2022 was a year of growth, change and global recognition for the UW Department of Environmental & Occupational Health Sciences (DEOHS), which secured top rankings in US News & World Report’s Best Global Universities 2022-2023 survey.
The department welcomed new faculty and led critical environmental and occupational health research that will help protect communities from wildfire smoke, underscore the health risks to children exposed to air pollution and prevent farmworkers from being exposed to pesticides on the job. Let’s explore some of the highlights of 2022.
DEOHS was ranked No. 7 in the world and No. 3 in the US for environmental and occupational health sciences in US News & World Report’s 2022-2023 Best Global Universities rankings. The rankings are based on parameters such as global and regional research, reputation and academic research performance, among others.
This DEOHS-led study found that children exposed to higher levels of air pollution were more likely to have behavioral problems. The ongoing research by the ECHO PATHWAYS consortium is funded by the US National Institutes of Health and aims to analyze the lifelong impacts of environmental and social factors on child development.
DEOHS helped the Washington State Department of Health launch its new version of the popular Washington Environmental Health Disparities Map in July 2022. The map was first launched in 2019 by DEOHS and partners, and helps policymakers, agencies and businesses work with communities to reduce environmental degradation and economic and health disparities. The latest version assesses the cumulative impacts of environmental pollution with updated data and methodology for ranking vulnerable areas.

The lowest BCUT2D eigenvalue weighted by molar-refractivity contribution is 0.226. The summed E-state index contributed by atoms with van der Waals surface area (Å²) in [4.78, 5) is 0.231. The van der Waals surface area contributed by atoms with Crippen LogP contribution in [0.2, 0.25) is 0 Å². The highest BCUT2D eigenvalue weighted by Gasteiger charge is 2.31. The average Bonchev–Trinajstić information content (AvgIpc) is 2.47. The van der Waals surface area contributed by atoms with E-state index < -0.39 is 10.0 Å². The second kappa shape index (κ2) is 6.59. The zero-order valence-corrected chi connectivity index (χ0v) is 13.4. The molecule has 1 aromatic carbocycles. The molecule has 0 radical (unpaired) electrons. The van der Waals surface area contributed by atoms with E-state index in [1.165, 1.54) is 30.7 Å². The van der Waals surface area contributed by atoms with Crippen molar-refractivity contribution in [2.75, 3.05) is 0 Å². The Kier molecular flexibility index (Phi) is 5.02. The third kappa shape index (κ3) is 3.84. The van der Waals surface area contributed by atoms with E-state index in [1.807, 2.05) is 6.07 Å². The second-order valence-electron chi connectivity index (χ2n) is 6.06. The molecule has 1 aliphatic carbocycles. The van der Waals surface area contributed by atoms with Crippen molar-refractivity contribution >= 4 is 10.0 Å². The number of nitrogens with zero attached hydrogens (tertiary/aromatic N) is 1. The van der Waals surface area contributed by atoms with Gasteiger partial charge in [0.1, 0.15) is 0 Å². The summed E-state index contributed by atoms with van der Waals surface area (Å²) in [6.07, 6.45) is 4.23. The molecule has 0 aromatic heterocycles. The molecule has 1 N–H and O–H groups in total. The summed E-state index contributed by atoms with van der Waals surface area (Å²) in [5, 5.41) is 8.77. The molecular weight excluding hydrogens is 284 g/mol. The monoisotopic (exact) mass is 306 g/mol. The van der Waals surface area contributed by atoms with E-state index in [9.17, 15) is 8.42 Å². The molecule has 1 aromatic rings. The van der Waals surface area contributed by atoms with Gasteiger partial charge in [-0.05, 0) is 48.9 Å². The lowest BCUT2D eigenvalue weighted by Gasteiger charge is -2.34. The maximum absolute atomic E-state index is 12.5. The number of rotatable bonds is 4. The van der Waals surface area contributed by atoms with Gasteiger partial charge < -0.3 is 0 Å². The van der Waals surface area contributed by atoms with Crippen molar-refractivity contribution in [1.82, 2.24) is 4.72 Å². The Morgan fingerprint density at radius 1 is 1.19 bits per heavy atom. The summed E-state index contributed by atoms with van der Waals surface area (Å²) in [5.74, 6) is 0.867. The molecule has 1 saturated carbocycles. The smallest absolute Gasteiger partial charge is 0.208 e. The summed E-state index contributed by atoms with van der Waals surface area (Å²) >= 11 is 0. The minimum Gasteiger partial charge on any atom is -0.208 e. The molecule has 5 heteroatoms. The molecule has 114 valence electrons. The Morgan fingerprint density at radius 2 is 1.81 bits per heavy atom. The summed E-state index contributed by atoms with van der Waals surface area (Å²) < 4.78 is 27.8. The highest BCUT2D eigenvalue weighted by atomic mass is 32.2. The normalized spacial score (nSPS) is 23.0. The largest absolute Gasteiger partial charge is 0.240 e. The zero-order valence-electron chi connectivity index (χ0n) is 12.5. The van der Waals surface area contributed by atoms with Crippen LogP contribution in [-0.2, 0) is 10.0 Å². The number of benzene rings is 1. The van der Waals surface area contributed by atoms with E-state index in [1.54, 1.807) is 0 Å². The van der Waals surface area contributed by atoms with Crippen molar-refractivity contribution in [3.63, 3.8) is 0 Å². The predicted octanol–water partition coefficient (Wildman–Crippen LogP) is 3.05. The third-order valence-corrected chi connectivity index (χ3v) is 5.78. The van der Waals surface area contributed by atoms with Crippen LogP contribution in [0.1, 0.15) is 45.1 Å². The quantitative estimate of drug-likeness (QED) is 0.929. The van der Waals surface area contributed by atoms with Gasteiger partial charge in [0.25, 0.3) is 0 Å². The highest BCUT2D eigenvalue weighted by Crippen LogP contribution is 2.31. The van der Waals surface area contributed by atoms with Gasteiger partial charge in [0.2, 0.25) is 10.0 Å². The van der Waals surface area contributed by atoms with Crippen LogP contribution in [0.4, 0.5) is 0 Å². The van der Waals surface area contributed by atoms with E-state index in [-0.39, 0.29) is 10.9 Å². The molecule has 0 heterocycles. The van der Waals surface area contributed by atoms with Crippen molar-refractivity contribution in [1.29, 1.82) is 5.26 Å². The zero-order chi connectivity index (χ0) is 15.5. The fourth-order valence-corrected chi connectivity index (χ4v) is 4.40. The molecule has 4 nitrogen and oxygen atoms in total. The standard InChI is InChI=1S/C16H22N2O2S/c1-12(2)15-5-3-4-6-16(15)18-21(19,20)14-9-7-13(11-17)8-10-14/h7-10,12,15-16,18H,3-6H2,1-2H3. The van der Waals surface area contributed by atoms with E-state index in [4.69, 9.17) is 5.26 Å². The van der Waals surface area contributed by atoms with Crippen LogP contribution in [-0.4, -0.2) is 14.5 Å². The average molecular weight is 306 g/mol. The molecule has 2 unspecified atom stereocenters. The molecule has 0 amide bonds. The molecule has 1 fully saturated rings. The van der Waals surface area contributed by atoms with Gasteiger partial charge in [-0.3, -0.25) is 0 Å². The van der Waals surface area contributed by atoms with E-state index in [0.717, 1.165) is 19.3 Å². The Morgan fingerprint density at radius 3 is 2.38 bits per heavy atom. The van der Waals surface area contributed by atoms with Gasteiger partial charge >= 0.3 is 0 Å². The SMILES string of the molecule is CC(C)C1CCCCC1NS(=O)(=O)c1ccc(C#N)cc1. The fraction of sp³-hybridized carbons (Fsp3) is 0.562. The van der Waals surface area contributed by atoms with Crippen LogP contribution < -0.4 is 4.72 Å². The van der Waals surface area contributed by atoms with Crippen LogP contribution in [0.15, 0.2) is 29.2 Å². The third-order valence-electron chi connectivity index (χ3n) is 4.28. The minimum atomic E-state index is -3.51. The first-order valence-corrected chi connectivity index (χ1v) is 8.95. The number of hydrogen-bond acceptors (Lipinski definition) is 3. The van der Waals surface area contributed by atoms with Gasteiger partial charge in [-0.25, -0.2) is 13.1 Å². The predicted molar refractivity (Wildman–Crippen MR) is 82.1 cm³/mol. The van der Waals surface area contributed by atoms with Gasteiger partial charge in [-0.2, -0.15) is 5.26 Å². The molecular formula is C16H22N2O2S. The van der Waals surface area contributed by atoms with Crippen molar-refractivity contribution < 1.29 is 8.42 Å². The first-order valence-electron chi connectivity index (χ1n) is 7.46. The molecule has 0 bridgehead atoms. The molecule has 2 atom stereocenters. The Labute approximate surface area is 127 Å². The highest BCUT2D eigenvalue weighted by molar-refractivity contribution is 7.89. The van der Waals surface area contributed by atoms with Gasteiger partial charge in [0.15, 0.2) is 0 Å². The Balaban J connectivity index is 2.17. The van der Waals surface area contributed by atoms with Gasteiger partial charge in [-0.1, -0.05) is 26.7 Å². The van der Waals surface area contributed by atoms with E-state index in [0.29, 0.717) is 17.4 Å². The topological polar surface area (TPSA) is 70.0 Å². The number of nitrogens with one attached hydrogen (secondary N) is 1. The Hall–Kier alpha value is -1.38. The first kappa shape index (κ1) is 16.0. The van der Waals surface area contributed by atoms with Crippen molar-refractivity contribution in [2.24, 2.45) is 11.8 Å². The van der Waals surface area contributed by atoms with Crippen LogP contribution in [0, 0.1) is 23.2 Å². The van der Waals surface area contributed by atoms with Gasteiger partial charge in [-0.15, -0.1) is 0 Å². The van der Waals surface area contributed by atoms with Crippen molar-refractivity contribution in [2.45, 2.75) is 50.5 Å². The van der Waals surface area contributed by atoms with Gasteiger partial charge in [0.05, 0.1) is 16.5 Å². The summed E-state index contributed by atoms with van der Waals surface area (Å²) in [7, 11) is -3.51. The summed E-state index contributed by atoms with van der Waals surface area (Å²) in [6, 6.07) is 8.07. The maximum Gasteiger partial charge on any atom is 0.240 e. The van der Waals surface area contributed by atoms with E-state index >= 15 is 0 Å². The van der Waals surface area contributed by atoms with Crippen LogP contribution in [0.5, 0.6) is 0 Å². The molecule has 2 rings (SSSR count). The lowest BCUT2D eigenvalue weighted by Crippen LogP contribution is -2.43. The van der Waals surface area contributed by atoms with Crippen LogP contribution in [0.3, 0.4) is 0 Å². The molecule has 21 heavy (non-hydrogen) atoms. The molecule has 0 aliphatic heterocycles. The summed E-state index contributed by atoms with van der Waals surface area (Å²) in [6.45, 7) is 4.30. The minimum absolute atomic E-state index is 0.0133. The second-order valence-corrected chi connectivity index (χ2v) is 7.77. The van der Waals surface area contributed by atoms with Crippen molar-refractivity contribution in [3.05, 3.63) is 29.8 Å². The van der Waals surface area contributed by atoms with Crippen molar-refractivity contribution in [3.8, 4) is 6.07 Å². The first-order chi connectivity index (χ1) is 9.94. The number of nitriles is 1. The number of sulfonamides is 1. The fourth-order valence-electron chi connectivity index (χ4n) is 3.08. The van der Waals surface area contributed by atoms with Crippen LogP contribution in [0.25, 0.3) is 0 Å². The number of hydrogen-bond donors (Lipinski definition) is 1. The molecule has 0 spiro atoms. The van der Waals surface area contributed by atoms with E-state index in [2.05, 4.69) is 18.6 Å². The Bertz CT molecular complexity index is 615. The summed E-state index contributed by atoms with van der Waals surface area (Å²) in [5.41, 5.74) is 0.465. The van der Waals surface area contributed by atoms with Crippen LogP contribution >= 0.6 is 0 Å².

A shout out to all our DEOHS heroes, including research scientists, field staff and building managers whose unfailing dedication kept research and services going for the department during the pandemic.
Washington State Opportunity Scholarship winner Amalawa Aiwekhoe is DEOHS’s 2022 Outstanding Undergraduate Student. He is a first-generation American of immigrant parents from Nigeria who takes pride and accountability in ensuring the safe return of employees back to their families from their workplaces. He now works as an occupational health and safety specialist at Boeing.
DEOHS welcomed new faculty members in 2022, with more joining in 2023. They bring broad expertise in environmental exposures, infectious diseases, machine learning, environmental justice, disaster preparedness and more.
With wildfires becoming a growing threat in Washington state, DEOHS collaborated with other UW departments and key stakeholders in the state’s most wildfire-prone regions to address risks, challenges and mitigation strategies. The findings may help shape future plans for wildfire disaster management.
Latino Center for Health fellow and UW 2022 Husky 100 winner Yoni Rodriguez shares his pathbreaking research and tools he is developing to prevent pesticide exposure and pesticide-related illnesses among farmworkers in the US.
Check out expert tips on getting a good fit from your N95 or KN95 mask, and when you should replace it, in this video from DEOHS Assistant Professor Marissa Baker.
Our special feature explores how tiny pollution particles can have major impacts on our health, including links with preterm birth, brain development, poor school performance, cancer, diabetes and even dementia. DEOHS research shows how solutions such as portable high-efficiency particulate air cleaners can help minimize these risks, especially in the most vulnerable: children, essential workers, low-income communities and the elderly.